God is able to do this because he is almighty God and desires to do this because is a faithful Father.

Q.  What do you understand by the providence of God?

A.  The almighty and ever present power of God by which God upholds, as with his hand, heaven and earth and all creatures, and so rules them that leaf and blade, rain and drought, fruitful and lean years, food and drink, health and sickness, prosperity and poverty–all things, in fact, come to us not by chance but by his fatherly hand.

Q.  How does the knowledge of God’s creation and providence help us?

A.  We can be patient when things go against us, thankful when things go well, and for the future we can have good confidence in our faithful God and Father that nothing in creation will separate us from his love.

For all creatures are so completely in God’s hand that without his will they can neither move nor be moved.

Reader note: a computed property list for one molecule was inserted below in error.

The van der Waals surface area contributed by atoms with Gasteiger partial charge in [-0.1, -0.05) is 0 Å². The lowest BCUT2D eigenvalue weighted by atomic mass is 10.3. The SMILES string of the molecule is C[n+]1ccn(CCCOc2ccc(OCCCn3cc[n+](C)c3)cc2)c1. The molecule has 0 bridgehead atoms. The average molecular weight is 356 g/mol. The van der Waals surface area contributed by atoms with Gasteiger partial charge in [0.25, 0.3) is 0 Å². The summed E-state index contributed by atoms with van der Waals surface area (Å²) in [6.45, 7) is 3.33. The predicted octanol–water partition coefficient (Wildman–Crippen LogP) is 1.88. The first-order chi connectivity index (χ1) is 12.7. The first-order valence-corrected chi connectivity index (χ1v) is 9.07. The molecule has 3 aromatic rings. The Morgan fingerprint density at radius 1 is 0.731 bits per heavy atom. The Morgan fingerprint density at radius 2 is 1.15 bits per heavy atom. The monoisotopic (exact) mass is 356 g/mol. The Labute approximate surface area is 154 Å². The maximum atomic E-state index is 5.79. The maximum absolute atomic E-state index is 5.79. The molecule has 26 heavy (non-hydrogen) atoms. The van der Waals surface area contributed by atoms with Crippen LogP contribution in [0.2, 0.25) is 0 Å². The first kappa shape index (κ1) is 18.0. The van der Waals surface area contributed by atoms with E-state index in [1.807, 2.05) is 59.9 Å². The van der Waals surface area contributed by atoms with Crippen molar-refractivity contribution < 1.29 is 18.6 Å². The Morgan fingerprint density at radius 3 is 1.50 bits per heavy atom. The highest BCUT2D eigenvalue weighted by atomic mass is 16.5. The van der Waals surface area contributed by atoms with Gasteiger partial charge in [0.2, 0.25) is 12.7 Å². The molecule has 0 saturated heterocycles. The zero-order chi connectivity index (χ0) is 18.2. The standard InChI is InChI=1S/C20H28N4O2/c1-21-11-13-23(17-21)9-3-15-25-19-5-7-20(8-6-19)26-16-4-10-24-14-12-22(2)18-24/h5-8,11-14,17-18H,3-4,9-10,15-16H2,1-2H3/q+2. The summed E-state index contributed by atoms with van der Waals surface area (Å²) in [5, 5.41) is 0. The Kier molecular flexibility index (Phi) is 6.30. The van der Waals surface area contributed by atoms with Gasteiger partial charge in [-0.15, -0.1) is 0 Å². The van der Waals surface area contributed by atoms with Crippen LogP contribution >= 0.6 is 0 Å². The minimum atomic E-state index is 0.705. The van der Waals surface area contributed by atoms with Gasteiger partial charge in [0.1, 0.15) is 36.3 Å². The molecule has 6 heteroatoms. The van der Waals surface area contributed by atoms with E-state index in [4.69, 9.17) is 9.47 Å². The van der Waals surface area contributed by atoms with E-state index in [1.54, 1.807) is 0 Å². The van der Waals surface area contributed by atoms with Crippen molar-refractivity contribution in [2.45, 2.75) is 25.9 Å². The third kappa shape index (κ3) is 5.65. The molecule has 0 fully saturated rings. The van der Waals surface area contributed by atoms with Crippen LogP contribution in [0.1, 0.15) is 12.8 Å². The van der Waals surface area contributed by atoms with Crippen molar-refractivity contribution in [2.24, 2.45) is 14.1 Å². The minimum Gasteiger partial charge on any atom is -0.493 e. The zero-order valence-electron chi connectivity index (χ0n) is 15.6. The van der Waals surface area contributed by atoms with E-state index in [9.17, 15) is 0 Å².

(Q26, Q27, Q28, Heidelberg Catechism)

From Miracle to Providence

“Miracle rather shakes up our mental composure, reminding us that this world does not just drift along on its own, but is the place where a great person lives and acts. And that person’s influence is not only local and temporary. The God who brought...

Miracle rather shakes up our mental composure, reminding us that this world does not just drift along on its own, but is the place where a great person lives and acts. And that person’s influence is not only local and temporary. The God who brought the plagues on Egypt and divided the sea must be no less than the God of all nature. It is thus that our minds move from miracle to providence. (John Frame, The Doctrine of God, 275)